It won’t be too much to say that the government should have consulted all the stake holders before taking the decision and the UNC needs to be more accommodative. In order to settle any issue, efforts and compromises have to be made from both the sides. Remember Southeast Asia is highly heterogeneous in terms of demographic profile, so it is impossible to create a separate homeland for a homogenous ethnic community. Both the arguments and the counter arguments posed by the Government of Manipur and UNC have their own limitations. The Government on their part might argue that it was a legitimate move for administrative convenience. But was it a responsible decision? Meanwhile the UNC has accused the government of taking decisions without due consideration and consultation against the norms of democratic practices. But it’s no secret that the details of the Indo-Naga Frame Work Agreement signed between the Government of India and National Socialist Council of Nagalim (NSCN- IM) on August 3, 2015 are not in the public domain and this has caused apprehensions and anxiety to the other stake holders such as Manipur, Assam and Arunachal Pradesh who are kept out of any discussion. Doesn’t it sound hypocritical on the part of NSCN (IM) and UNC to expect transparency when the Indo- Naga framework agreement is itself shrouded in mystery and secrecy? Also if at all UNC is a responsible and a democratic body as it claims to be, the economic blockade should be immediately lifted and dialogue should be initiated with the Manipur government and other stake holders. The honorable Supreme court of India , the High court of Guwahati and the High court of Manipur have intervened in various occasions arguing that economic blockades violates various constitutional provisions. Besides the questions of Iegality and illegality economic blockades are inhuman and people in both the hills and the valley suffer alike reeling under the grind of monstrous steep hike in the price of essential commodities and demonetization.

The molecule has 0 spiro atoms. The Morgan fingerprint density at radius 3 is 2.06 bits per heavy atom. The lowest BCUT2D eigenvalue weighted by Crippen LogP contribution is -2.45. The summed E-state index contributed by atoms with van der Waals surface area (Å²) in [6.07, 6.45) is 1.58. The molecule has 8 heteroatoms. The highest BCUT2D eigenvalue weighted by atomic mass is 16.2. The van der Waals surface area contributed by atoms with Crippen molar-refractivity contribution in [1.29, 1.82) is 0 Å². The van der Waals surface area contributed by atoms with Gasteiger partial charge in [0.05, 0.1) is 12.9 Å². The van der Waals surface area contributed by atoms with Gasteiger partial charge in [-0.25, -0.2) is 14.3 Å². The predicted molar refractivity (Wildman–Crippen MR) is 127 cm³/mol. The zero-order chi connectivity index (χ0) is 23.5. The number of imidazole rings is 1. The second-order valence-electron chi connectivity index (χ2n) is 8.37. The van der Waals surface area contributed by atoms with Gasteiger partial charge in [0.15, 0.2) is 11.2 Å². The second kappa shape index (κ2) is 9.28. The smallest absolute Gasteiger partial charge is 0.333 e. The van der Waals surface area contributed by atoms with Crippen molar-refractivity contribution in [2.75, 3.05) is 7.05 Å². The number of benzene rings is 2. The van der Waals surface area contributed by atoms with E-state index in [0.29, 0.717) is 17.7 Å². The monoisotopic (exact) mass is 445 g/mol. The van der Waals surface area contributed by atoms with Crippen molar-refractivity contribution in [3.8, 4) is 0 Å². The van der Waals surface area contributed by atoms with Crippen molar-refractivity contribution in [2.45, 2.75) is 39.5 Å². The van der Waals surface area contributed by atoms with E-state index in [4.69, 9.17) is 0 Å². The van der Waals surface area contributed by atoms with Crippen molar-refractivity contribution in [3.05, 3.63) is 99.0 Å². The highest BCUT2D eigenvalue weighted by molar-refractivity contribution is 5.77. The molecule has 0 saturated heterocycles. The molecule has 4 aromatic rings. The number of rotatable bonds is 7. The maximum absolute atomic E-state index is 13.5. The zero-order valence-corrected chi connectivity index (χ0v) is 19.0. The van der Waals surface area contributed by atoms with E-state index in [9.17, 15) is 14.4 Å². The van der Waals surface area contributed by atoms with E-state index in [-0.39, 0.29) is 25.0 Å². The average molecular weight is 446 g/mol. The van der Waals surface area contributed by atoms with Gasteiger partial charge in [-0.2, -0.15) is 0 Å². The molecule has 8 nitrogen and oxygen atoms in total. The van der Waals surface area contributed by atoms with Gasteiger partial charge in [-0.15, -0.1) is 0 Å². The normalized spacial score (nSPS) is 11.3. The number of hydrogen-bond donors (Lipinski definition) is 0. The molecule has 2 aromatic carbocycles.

On an ideational level the current imbroglio in Manipur reflects the tension between conflicting ideas of various communities settling in Manipur. Some valley based civil societies as well as sections of the hill population have welcomed the government’s decision and reasserted their faith in the idea of Manipur. While sections of Naga civil societies have not minced their words regarding their commitment to the idea of Manipur and have at times openly fomented secessionist idea. At the heart of the issue lies the issue of Naga nationalism, Naga homeland and control over land. The effects of the Naga movement which started in the Naga Hills in erstwhile undivided British Assam trickled down to Manipur. The first Naga movement for secession from Manipur was started as early as 1948 by a Mao Naga leader Athinkho Daiho who started the Naga National League in 1948. The NSCN (IM) has opposed the creation of the new districts arguing that it might jeopardize the Indo-Naga solution based on the Frame Work Agreement signed between the Government of India and National Socialist Council of Nagalim (NSCN- IM) on August 3, 2015.
Tangential as it might seem to the topic under discussion, there has been a growing tendency in Manipur to constantly seek the intervention of the central authorities to resolve even small issues in the state. The state authorities are to be held accountable for this tendency to some extent since the government never deals with any issue honestly and rationally. Disheartened and disillusioned with the state Government’s attitude the UNC has asked for the imposition of President Rule in the state under Article 356. But is this a healthy exercise? President rule have been imposed on 8 instances in Manipur since 1972 and the last such instance was in June, 2001. Critics of Article 356 have argued that it is not only undemocratic but against the spirit of federalism. Dr. B.R. Ambedkar while replying to the critics of this provision in the Constituent Assembly hoped that the drastic power conferred by Article 356 would remain a ‘’dead letter’’ and would only be used as the last resort. Moreover most of the organizations and communities in the region are demanding various forms of autonomy from the central government and it is ironic that we keep on inviting interventions from the central government. It is high time that we look for pragmatic, honest and rational solution to our own problems and not take recourse to Article 356 for every issue.